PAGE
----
PROJECTED WAR: 1.0
After six straight seasons with a wRC+ of at least 124, Ramirez plummeted in 2010, producing a .321 wOBA and 0.3 WAR. This year, thanks to a slightly better, though still negative, UZR and a better, if powerless, performance at the plate, Ramirez has already produced 0.4 WAR. ZiPS pegs him for a .342 wOBA the rest of the way, which presumes a considerable uptick in power from his current .107 ISO. Maybe a new ballpark and a winning team will help matters.
Will the Cubs be interested in dealing Ramirez? They’re not in an ideal position right now, and they could use the opportunity to get something for him before they decline his 2012 option. They already have $72 million committed to six players in 2012, and that doesn’t count a third-year arbitration raise for Matt Garza and a second-year raise for Geovany Soto. Ramirez has been, no doubt, a disappointment for the last season and a half, so perhaps they’ll look for a trade with an eye on using that money to improve the club elsewhere.
The obstacle, however, is the same as Wright. His rest of season salary plus buyout will run a team between $8 and $10 million, depending on when he’s traded. Not many teams can afford that right now, though the Cubs are in a position where they could eat some money and perhaps get some better prospects in return. Again, Detroit seems like the big option here, with the Rockies entering the fray if they can expand payroll. Other 3B-light teams probably can’t afford him.
PLAYER: Casey Blake
POSSIBLE DESTINATIONS: Tigers, Rockies, White Sox
CONTRACT STATUS: $5.25 million 2011 salary, with a $1.25 million buyout on a $6 million 2012 option
PROJECTED WAR: 0.8
Blake has had only 83 PA this year, but they’ve been a productive 83 PA, in which he has produced a .422 wOBA. Of course, there’s little to no chance that he sustains that production for much longer. Due to his age and below-expectations 2010, ZiPS pegs him at just a .325 wOBA the rest of the way. Even with solid defense to go along with that — which is not guaranteed at his age — he’s probably topping out at that 0.8 WAR mark. It wouldn’t be surprising to see him produce around 0.5 WAR the rest of the way, and that’s before we even attempt to peg his injury risk.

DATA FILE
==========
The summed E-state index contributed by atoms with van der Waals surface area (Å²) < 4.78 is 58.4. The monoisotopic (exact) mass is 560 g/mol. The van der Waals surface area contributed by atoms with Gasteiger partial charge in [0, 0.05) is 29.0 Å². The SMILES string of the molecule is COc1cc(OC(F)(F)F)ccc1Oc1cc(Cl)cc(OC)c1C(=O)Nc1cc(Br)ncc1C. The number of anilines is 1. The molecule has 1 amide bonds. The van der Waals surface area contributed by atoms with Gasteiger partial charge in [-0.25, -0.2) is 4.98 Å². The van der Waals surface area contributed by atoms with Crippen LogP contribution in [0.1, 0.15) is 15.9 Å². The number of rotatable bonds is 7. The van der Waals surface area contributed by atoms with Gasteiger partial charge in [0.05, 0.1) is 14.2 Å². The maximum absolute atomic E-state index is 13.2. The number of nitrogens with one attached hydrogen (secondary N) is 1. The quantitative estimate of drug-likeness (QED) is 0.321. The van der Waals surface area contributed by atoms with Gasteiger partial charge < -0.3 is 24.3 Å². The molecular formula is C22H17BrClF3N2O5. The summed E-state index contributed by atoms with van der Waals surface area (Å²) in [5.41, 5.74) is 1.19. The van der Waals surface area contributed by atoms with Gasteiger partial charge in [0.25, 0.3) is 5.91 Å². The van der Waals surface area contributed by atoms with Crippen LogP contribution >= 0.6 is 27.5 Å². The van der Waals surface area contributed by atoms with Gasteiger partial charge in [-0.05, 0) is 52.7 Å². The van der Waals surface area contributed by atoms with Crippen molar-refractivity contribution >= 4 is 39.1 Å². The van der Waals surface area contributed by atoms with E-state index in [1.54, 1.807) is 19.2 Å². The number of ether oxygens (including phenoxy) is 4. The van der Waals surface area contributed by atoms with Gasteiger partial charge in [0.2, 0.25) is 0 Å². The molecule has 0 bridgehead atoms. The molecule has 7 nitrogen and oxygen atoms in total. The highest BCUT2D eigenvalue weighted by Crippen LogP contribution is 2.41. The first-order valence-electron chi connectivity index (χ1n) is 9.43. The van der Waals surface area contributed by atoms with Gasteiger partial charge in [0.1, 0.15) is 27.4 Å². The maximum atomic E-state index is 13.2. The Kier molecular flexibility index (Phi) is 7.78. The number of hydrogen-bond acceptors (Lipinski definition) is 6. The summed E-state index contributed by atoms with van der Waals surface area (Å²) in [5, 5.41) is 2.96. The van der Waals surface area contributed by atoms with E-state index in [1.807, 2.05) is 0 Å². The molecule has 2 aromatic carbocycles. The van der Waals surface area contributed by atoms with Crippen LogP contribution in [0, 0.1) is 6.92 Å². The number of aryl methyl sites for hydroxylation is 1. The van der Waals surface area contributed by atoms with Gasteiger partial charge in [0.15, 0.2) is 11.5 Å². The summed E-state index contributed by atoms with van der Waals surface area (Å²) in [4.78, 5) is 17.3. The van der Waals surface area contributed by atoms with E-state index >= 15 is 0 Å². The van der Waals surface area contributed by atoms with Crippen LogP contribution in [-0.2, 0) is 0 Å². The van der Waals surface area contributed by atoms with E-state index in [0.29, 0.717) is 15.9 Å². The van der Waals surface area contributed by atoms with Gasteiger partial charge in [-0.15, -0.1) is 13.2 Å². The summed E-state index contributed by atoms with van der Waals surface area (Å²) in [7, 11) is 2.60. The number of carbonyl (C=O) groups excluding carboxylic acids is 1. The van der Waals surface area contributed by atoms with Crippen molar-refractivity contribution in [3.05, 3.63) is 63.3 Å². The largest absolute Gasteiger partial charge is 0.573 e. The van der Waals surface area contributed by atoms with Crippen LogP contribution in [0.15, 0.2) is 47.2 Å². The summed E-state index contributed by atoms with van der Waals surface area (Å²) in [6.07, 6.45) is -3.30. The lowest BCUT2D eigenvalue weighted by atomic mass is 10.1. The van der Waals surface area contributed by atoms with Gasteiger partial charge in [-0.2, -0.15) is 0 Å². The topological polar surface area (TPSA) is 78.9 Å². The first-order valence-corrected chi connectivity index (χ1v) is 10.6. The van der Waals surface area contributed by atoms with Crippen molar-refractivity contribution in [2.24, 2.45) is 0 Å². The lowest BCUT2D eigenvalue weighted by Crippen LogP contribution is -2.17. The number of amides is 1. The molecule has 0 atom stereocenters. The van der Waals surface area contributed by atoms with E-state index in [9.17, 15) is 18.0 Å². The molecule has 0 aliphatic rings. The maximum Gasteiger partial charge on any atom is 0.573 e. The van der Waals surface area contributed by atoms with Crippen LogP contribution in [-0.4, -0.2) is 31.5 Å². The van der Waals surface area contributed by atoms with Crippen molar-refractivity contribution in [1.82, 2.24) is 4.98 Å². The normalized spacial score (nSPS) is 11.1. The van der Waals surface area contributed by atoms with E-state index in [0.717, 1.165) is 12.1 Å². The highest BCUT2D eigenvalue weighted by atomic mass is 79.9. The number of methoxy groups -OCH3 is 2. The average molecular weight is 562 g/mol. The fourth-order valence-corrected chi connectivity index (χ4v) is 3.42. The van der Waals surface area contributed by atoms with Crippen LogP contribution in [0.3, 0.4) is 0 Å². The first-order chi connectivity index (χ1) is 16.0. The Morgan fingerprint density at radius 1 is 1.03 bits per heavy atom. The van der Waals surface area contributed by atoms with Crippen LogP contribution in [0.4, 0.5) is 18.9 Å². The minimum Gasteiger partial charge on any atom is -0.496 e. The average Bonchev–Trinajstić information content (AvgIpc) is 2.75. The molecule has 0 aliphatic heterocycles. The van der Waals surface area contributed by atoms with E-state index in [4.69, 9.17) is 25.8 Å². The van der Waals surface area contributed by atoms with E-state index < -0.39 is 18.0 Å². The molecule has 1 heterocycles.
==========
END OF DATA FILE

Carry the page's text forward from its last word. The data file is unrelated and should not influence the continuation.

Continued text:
Even at a .325 wOBA he’d represent wholesale improvements for both the Tigers and the Rockies, without incurring the cost of Wright. We could see the White Sox, or even the Cardinals, step in here, too. The only thing holding them back would be budget limits, and there’s no way the Dodgers send any money in this deal. That cuts out a few logical destinations. The lack of salary relief combined with the risks Blake brings will limit the Dodgers maneuverability. Even if they find a partner, chances are they won’t get anything worthwhile in return. It would be a pure salary dump.
PLAYER: Mark Reynolds
POSSIBLE DESTINATIONS: Tigers, Rockies, White Sox, Cardinals
CONTRACT STATUS: $5 million in 2011, $7.5 million in 2012, with an $11 million option and $0.5 million buyout for 2013
PROJECTED WAR: 0.5
Reynolds has not worked out in the way the Orioles had hoped. When they acquired him this winter it was a buy low situation, where they thought that his numbers would rebound to somewhere between his 2008 and 2009 seasons. While he has cut down on his strikeouts, 30.7% this year compared to 38% for his career, he has hit for less power and has a BABIP that is even lower than his 2010 mark. ZiPS is kind enough to project him for a .338 wOBA going forward, which includes considerably more power and a .050 bump in BABIP. I’d speculate that perhaps he could find the missing production in another park, but he’s already tried that once in the last year.
Still, third base production is so bad for a few contending teams that they just might jump at this opportunity. Again, with the Sox and the Cards the budget issue comes into play. It really does for the Rox and the Tigers, too, but those teams seem a bit more able to take on salary. Would they go to that length for Reynolds and his strikeout-happy, declining production ways? Again, this will mean the Orioles will have to eat salary to make a deal remotely palatable, and they could choose to just hold onto Reynolds and hope for better in 2012.